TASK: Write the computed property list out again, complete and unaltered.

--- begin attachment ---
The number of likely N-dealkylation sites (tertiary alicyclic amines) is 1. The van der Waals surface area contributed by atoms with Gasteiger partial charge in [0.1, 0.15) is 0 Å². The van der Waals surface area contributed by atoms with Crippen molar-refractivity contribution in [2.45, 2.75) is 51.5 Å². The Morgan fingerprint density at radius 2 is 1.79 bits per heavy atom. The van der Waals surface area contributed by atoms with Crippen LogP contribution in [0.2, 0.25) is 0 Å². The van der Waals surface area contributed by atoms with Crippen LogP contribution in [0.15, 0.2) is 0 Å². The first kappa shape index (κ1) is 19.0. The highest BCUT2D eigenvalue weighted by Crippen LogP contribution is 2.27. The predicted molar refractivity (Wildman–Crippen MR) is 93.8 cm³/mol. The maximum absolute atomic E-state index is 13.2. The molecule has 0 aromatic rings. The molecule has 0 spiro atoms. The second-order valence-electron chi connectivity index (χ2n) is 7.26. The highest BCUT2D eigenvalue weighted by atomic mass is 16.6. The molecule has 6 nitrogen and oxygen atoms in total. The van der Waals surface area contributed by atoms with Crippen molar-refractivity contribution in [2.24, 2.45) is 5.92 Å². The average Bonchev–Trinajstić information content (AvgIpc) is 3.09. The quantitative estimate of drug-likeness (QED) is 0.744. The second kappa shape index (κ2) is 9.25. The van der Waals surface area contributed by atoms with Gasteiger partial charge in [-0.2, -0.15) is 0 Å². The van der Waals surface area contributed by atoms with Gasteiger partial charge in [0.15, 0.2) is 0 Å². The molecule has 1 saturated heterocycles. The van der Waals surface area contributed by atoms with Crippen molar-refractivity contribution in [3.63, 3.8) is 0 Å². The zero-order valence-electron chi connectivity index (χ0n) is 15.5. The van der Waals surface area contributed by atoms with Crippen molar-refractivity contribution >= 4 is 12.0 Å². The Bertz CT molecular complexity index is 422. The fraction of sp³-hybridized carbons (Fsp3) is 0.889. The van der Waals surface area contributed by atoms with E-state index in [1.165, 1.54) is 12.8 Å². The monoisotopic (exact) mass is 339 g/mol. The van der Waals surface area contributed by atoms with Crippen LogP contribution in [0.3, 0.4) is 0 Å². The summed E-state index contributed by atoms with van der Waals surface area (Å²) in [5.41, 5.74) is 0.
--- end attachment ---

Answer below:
The number of likely N-dealkylation sites (tertiary alicyclic amines) is 1. The van der Waals surface area contributed by atoms with Gasteiger partial charge in [0.1, 0.15) is 0 Å². The van der Waals surface area contributed by atoms with Crippen molar-refractivity contribution in [2.45, 2.75) is 51.5 Å². The Morgan fingerprint density at radius 2 is 1.79 bits per heavy atom. The van der Waals surface area contributed by atoms with Crippen LogP contribution in [0.2, 0.25) is 0 Å². The van der Waals surface area contributed by atoms with Crippen LogP contribution in [0.15, 0.2) is 0 Å². The first kappa shape index (κ1) is 19.0. The highest BCUT2D eigenvalue weighted by Crippen LogP contribution is 2.27. The predicted molar refractivity (Wildman–Crippen MR) is 93.8 cm³/mol. The maximum absolute atomic E-state index is 13.2. The molecule has 0 aromatic rings. The molecule has 0 spiro atoms. The second-order valence-electron chi connectivity index (χ2n) is 7.26. The highest BCUT2D eigenvalue weighted by atomic mass is 16.6. The molecule has 6 nitrogen and oxygen atoms in total. The van der Waals surface area contributed by atoms with Crippen molar-refractivity contribution in [2.24, 2.45) is 5.92 Å². The average Bonchev–Trinajstić information content (AvgIpc) is 3.09. The quantitative estimate of drug-likeness (QED) is 0.744. The second kappa shape index (κ2) is 9.25. The van der Waals surface area contributed by atoms with Gasteiger partial charge in [-0.2, -0.15) is 0 Å². The van der Waals surface area contributed by atoms with Gasteiger partial charge in [0.15, 0.2) is 0 Å². The molecule has 1 saturated heterocycles. The van der Waals surface area contributed by atoms with Crippen molar-refractivity contribution in [3.63, 3.8) is 0 Å². The zero-order valence-electron chi connectivity index (χ0n) is 15.5. The van der Waals surface area contributed by atoms with Crippen molar-refractivity contribution >= 4 is 12.0 Å². The Bertz CT molecular complexity index is 422. The fraction of sp³-hybridized carbons (Fsp3) is 0.889. The van der Waals surface area contributed by atoms with E-state index in [1.165, 1.54) is 12.8 Å². The monoisotopic (exact) mass is 339 g/mol. The van der Waals surface area contributed by atoms with Crippen LogP contribution in [0.3, 0.4) is 0 Å². The summed E-state index contributed by atoms with van der Waals surface area (Å²) in [5.41, 5.74) is 0.